Continuing the recent podcast discussion with iOCO executive head of cloud Richard Vester, TechCentral is joined by Amazon Web Services principal developer advocate Sébastien Stormacq to explore the brave new world of hyperscale computing.
In this episode, Stormacq is joined by Vester to discuss the impact of AWS opening a data centre region in South Africa and why local enterprises and other cloud users are increasingly looking to make use of local hyperscalers.
Stormacq explains the advantages that the Cape Town AWS region brings to local enterprises, including lower latency, data sovereignty and advanced services, and why these are important.
The discussion then turns to Amazon.com’s long history in South Africa – the company’s Elastic Compute Cloud, or EC2, on which AWS was partly built, was largely developed in Cape Town. Stormacq talks about the work that the South African team continues to do in developing technologies for AWS.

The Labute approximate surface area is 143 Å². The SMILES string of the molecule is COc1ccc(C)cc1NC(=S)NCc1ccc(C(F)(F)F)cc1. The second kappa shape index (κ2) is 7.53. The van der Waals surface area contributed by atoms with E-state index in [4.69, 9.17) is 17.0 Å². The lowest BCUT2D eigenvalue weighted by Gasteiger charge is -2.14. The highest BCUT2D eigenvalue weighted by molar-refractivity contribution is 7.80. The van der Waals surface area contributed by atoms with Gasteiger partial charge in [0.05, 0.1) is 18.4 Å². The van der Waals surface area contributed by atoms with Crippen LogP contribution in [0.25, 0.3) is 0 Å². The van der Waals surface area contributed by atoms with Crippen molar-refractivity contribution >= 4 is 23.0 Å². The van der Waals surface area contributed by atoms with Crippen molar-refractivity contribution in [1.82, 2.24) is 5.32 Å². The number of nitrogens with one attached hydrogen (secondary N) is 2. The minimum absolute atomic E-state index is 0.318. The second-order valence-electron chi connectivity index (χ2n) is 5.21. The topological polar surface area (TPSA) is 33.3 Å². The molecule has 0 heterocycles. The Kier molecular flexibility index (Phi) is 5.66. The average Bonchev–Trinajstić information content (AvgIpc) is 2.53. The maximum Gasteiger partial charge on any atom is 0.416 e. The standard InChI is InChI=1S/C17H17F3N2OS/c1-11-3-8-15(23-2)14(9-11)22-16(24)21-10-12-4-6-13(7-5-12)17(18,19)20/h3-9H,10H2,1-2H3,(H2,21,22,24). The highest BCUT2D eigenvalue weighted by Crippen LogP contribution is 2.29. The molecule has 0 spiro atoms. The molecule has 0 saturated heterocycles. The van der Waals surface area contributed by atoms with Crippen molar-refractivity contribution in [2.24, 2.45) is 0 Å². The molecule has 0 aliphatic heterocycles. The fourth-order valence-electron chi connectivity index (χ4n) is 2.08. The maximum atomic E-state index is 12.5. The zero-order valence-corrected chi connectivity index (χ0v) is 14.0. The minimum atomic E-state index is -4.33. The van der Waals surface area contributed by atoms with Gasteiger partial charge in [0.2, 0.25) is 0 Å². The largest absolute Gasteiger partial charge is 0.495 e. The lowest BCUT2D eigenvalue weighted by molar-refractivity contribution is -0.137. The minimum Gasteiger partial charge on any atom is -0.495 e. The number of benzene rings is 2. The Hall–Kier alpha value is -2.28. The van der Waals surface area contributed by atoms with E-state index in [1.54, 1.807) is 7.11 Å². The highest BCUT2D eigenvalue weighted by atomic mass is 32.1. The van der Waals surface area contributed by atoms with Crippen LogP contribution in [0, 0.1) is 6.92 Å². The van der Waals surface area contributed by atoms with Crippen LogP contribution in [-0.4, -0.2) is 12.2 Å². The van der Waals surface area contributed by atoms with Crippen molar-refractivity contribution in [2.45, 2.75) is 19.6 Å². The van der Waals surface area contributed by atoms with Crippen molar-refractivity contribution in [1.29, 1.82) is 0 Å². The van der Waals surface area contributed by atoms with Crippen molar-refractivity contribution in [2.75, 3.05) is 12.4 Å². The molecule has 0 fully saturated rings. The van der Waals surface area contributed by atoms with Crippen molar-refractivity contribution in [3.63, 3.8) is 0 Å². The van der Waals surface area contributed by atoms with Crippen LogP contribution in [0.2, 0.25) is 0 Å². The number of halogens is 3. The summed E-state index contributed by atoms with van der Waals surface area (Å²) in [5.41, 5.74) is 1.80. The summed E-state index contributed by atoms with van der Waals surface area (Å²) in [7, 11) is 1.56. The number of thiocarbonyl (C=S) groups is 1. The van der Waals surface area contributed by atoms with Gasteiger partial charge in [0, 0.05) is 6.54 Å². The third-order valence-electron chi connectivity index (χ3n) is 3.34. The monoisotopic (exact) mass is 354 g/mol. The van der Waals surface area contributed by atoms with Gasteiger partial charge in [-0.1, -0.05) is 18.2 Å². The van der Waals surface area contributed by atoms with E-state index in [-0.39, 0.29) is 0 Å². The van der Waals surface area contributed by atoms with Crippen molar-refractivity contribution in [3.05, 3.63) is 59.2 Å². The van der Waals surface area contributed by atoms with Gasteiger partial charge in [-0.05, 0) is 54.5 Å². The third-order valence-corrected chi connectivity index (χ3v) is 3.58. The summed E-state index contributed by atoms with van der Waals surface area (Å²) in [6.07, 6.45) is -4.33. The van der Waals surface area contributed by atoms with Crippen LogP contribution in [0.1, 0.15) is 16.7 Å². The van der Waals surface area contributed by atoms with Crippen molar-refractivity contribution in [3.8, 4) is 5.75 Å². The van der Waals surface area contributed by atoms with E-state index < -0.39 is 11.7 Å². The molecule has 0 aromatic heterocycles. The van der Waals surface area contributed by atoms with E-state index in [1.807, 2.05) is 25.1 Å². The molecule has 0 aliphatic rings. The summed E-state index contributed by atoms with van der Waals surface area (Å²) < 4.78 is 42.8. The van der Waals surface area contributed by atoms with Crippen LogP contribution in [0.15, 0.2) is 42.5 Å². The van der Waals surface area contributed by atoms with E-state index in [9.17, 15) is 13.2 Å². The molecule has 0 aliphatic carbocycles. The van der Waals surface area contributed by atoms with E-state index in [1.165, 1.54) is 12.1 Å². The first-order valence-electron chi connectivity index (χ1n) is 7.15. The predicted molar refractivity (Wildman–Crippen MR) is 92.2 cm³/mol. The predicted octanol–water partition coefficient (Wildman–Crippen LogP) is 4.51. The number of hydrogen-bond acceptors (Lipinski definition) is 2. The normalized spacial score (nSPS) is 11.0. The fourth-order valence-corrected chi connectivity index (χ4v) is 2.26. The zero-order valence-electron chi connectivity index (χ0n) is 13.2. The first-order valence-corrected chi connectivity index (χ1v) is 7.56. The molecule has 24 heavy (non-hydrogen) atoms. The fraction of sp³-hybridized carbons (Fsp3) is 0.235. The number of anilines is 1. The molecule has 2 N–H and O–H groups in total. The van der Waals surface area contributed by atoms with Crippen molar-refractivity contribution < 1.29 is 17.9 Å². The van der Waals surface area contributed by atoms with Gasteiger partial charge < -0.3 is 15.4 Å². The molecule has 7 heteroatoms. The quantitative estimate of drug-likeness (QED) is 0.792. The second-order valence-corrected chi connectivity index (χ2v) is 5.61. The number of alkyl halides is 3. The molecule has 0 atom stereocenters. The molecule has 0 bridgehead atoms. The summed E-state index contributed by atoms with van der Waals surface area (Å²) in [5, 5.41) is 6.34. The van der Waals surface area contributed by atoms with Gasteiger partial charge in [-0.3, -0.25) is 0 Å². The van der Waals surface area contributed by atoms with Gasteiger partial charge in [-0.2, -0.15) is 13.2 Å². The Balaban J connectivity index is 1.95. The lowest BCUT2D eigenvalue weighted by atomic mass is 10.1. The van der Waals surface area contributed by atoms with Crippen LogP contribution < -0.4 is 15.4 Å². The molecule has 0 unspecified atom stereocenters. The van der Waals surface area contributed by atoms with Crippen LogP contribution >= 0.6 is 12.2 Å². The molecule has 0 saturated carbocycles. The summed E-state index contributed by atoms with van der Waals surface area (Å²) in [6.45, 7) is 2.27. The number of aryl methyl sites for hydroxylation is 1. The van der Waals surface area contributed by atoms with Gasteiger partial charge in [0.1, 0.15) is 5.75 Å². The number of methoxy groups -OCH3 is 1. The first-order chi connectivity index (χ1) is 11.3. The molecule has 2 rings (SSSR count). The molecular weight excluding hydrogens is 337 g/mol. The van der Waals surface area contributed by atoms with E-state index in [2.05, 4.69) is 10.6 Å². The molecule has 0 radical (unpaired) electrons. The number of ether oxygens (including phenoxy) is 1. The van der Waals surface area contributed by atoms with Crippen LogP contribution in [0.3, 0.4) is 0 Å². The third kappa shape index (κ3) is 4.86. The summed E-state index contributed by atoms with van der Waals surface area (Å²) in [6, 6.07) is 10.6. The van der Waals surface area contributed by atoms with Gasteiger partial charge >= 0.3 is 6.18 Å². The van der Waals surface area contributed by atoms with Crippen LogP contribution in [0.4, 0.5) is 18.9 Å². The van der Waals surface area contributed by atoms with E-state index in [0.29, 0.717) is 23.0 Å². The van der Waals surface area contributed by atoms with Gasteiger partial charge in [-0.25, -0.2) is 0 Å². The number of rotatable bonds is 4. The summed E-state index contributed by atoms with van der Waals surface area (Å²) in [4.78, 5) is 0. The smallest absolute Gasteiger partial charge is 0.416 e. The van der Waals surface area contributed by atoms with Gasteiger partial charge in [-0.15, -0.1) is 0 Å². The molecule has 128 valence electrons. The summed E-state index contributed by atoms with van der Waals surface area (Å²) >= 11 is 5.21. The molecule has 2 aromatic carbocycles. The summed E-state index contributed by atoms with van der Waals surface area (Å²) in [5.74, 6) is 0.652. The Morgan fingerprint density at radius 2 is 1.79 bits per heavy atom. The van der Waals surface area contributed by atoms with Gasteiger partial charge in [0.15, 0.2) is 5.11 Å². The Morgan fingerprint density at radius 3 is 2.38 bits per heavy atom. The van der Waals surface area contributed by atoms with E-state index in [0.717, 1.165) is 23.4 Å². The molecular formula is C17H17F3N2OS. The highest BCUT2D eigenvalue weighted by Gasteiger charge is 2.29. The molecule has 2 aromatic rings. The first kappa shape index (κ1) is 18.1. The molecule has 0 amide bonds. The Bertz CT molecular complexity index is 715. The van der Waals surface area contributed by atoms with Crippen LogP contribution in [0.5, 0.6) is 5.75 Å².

Other topics in the discussion include:
- What South African companies and developers are able to do with the local data centre region;
- Why it’s good for automation and DevOps;
- The role of managed service providers like iOCO in working with enterprise customers looking to explore cloud opportunities.
Vester then talks about the impact on iOCO of the opening of the new AWS region; why the company has invested so heavily in AWS solutions rather than other hyperscalers; and why enterprises should work through a managed service provider rather than going direct.
Don’t miss the discussion!
Listen to the podcast
How to subscribe to TechCentral’s podcasts
There are many ways to enjoy TechCentral’s podcasts, beyond simply streaming them from the website. The best way is by subscribing to them using an app on your phone, allowing you to listen in the car (via Bluetooth), at the gym or wherever you happen to be. Use the links below to subscribe.
TechCentral podcasts are governed by a Creative Commons Attribution-NonCommercial-NoDerivatives 4.0 International (CC BY-NC-ND 4.0) licence.
- This promoted content was paid for by the party concerned